CD, Dependent, 2005
Ironically, what first sparked my interest in this release was the first track, “What Is The Moment Of Truth”, which features spoken word by It-Clings. On the first listen I nearly dismissed the rest of the album as run-of-the-mill electro-industrial/EBM. A big mistake which should be chalked to jadedness caused by too many mediocre releases being hailed as masterpieces in this particular genre.
Genre definitions aside, the second full-length release by this Canadian trio may not be completely groundbreaking, but it stands out as an extremely solid and accomplished piece work. “Only Human Remains” has excellent production values, skilled and creative composition as well as a few ideas which, if not innovative per se, give interesting twists to Fractured’s music.
Inherent characteristics of EBM/electro-industrial are obviously present in this album and, on first impression, some of the melodic work can almost be said to be reminiscent of the most derivative of genres, “Terror EBM”. However, Fractured easily push the conventions of these musical genres with complex and carefully layered music structures, creatively merging “conventional” EBM musical structures with distorted and broken beats, more frequently found in the Rhythmic Noise and IDM genres.
Another aspect that makes Fractured’s music worth of notice is the ingenious and creative use of effects and distortion in the vocal parts in “Only Human Remains”, with the voice in some tracks (like “Between The Lines”) becoming ‘just’ another instrument to be manipulated and played. Maybe this aspect could have been explored further but the end results are quite effective already. The lyrical content is quite good as well, though at times it is drowned by the distortion (and it’s only available in the band site…).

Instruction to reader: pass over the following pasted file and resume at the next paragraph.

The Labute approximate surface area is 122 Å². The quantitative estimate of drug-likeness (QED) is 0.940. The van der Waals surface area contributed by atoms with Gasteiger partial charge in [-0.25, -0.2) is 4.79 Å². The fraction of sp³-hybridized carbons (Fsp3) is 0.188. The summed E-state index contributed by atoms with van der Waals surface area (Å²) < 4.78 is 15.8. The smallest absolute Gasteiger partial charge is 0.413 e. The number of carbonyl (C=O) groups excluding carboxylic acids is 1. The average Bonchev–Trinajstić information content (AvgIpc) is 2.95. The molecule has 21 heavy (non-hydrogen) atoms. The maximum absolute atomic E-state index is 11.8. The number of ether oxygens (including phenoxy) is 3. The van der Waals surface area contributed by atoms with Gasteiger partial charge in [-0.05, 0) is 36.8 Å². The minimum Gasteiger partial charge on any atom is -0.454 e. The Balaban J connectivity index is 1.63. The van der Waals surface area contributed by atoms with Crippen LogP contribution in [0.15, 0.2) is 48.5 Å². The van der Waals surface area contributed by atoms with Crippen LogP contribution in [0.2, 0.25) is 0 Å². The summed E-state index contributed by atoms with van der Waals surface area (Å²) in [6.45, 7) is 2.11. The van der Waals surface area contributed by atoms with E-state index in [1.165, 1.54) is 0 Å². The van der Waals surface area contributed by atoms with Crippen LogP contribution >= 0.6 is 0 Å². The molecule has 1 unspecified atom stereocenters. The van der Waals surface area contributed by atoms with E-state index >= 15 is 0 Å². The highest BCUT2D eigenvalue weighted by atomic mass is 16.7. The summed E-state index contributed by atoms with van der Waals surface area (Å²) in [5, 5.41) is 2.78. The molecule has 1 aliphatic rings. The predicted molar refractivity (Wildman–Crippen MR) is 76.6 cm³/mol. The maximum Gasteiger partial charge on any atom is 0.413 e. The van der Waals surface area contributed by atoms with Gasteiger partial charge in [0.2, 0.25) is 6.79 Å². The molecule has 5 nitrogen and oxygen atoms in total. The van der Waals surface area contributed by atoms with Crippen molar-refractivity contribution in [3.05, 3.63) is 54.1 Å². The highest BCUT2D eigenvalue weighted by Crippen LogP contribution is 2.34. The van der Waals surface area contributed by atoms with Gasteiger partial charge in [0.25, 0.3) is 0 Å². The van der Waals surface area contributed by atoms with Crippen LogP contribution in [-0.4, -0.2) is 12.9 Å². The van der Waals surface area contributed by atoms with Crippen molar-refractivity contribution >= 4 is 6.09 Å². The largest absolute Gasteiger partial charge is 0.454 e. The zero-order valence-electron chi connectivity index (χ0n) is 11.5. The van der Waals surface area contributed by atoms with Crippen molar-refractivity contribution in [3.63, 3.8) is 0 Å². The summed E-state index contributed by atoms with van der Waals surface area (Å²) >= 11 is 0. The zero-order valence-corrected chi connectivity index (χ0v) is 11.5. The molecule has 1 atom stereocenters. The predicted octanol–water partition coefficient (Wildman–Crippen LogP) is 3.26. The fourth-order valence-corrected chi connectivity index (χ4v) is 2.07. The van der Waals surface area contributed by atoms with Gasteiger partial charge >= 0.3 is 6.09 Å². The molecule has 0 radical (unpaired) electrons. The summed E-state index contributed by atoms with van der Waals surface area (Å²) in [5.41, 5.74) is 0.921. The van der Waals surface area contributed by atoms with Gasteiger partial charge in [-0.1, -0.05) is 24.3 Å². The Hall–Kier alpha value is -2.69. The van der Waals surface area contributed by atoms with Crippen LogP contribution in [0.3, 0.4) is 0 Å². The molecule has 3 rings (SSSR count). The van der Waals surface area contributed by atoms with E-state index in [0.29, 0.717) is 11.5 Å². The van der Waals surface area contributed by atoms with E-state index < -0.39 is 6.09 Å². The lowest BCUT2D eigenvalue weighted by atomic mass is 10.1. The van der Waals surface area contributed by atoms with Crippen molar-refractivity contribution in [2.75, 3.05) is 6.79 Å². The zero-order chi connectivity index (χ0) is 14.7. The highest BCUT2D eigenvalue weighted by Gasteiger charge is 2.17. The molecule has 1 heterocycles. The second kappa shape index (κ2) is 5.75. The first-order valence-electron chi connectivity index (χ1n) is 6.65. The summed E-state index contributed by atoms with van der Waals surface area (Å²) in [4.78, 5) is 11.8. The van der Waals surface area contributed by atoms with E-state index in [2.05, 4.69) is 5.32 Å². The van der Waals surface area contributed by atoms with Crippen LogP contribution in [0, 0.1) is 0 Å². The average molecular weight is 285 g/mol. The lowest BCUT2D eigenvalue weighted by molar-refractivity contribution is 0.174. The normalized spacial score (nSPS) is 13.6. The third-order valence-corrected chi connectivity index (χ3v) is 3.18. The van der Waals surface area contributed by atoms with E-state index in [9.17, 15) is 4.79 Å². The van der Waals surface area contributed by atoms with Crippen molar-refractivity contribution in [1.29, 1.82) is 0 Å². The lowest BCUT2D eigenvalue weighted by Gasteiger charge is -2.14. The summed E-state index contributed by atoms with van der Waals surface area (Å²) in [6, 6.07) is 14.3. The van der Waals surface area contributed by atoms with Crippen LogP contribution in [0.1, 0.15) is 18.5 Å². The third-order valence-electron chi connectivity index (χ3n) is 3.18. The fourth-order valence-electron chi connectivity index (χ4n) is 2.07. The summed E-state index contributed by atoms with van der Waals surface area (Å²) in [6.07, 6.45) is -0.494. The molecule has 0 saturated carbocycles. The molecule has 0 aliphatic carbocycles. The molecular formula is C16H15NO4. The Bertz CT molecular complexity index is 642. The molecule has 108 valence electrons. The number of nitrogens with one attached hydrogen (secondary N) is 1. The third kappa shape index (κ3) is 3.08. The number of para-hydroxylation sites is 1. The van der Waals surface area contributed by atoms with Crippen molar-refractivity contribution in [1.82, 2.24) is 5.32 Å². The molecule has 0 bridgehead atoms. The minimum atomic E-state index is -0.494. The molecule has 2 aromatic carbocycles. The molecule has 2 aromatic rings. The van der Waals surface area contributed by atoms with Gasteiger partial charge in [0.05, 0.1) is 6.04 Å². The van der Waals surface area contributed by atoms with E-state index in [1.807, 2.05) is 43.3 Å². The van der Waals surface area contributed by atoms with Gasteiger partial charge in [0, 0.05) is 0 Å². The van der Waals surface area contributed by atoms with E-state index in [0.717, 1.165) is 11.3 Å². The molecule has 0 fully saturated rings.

Not all the tracks in “Only Human Remains” are intense and contagious floor-fillers like “Between The Lines”, “Everytime” or “Only Human” remains. Calmer tracks, like the ballads “Haunted Memories” and “Try To Forget”, aptly show the skill and versatility of Fractured and of their instrumental compositions. And, of course, the black sheep of the album, “What Is The Moment Of Truth”, shouting abuse in your face. There simply isn’t any filler material in this album.
This is a great release, with serious edge, from a band that clearly know what they are doing, and one might venture the guess that they would probably be just as comfortable producing music in other unrelated music genres as well. One couldn’t ask for a better introduction to modern EBM than Fractured. The only catch is that, after listening to this album, quite a few bands in this genre will sound stale by comparison.
— Miguel de Sousa